What Makes CenturyLink Internet Different From Other Services?
CenturyLink is one of the largest residential digital subscriber line (DSL) internet service providers, and with plans available in 39 states, it’s second only to Windstream in terms of number of states covered. The Louisiana-based company has been in business since 1930 and now serves customers across Asia, Africa, Europe, the Middle East, Latin America and Canada in addition to the United States.
If you’re considering switching to CenturyLink for internet service, there are a number of plans to choose from. Whether you’re switching from another provider or hooking up service after a move, this is what you need to know about what sets CenturyLink apart from its competitors.
CenturyLink Internet Deals
While prices and internet speeds vary across the country, generally speaking, CenturyLink plans usually start at $49 per month, with speeds ranging from to 100 Mbps depending on your area. Numerous factors can affect DSL speed, including population density (more users means less speed for everythone) as well as the quality of the infrastructure used to provide internet service. Fortunately, rural availability is one of CenturyLink’s strengths, so your likelihood of receiving some form of DSL service is high.
Additionally, CenturyLink offers fiber internet for $65 a month. This service is usually much faster than DSL, and as the fifth-largest provider of fiber internet in the country in terms of coverage area, it’s likely to be available in an area near you.
All of the CenturyLink internet plans come with a maximum data allotment of 1 terabyte (TB) per month. While the data cap may seem like a deal-breaker, the 1TB limit is fairly generous considering that the average U.S. household uses around 250 gigabytes (GB) of data per month.
Price for Life
One noteworthy perk of choosing CenturyLink is a promotion called Price for Life. As the name implies, subscribers who sign up for a qualifying deal are guaranteed to pay the same monthly rate for as long as they keep the same plan. While factors such as download speed, connection type, service availability and pricing should undoubtedly play a role in your choice of plan, Price for Life makes for a strong incentive to choose CenturyLink.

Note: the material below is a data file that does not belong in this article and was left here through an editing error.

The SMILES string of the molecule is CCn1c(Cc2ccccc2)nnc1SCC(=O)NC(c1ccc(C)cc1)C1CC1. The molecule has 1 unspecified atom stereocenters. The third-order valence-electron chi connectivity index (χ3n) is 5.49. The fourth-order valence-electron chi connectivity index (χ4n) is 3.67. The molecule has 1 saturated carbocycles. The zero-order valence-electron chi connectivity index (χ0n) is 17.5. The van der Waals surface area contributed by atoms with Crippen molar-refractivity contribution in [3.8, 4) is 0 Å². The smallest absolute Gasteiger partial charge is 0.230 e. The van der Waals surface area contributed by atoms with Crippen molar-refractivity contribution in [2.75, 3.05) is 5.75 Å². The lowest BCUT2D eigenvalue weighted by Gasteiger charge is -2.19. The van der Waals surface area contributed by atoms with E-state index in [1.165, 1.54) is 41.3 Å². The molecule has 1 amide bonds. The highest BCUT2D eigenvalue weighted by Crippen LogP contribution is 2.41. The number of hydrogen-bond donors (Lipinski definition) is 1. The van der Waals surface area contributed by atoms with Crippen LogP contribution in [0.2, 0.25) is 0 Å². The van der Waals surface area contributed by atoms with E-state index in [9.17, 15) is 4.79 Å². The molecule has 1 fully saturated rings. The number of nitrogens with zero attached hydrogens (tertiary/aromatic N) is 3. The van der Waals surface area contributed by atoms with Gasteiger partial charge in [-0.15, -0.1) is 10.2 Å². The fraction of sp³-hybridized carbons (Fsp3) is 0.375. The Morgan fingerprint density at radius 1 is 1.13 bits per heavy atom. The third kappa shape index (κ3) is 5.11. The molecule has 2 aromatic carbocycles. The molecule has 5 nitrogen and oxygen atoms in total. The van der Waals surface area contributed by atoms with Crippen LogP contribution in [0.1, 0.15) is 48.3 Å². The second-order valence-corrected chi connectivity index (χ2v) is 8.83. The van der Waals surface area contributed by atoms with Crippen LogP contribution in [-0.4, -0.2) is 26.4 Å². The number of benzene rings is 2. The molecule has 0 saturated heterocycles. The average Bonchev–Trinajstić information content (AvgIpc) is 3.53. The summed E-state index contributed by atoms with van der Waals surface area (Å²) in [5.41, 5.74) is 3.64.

Moreover, you can sign up for CenturyLink’s Price For Life plan without the need to be tied down by a contract. Because CenturyLink does not require a credit check, there’s no barrier to qualifying for a plan, and there are no cancellation fees should you decide to end your subscription at any time.
Other Costs and Fees
In addition to the monthly rate, first-time subscribers may have to pay an installation fee. The rates vary according to location and can range from $60 to $125. The monthly rate also does not include a modem rental, which can cost up to $15 a month. Since the equipment rental can set you back as much as $180 per year, it’s more cost-effective to purchase your own modem if you plan to stick with CenturyLink Internet for a long period of time.
Additionally, while the Price for Life plan is available for all of CenturyLink’s DSL plans, you’ll have to sign up for the Double Play Bundle to enjoy the same deal for a fiber connection. It costs $85 per month and comes with a landline phone that allows for unlimited calls to any location in the United States and Canada.
What Sets CenturyLink Apart
CenturyLink’s $49 monthly internet rate is lower than the national average internet bill per household, which is $60. Some areas of the country even pay more than $100 monthly for internet service. However, CenturyLink rates are also likely to be higher in places with more expensive internet overall, so the reality of the situation is a bit more complex than that one statistic alone might suggest.
Even so, if you factor in coverage area and internet speed along with the Price For Life option, there’s a solid case to be made for CenturyLink as an internet service provider. The main downsides of choosing the company are that CenturyLink’s fiber service option is still less widely available and that DSL outages can happen as they do with any such company. However, CenturyLink’s customer service is regarded decently well, which is surprising given the industry’s poor reputation for helping customers with problems.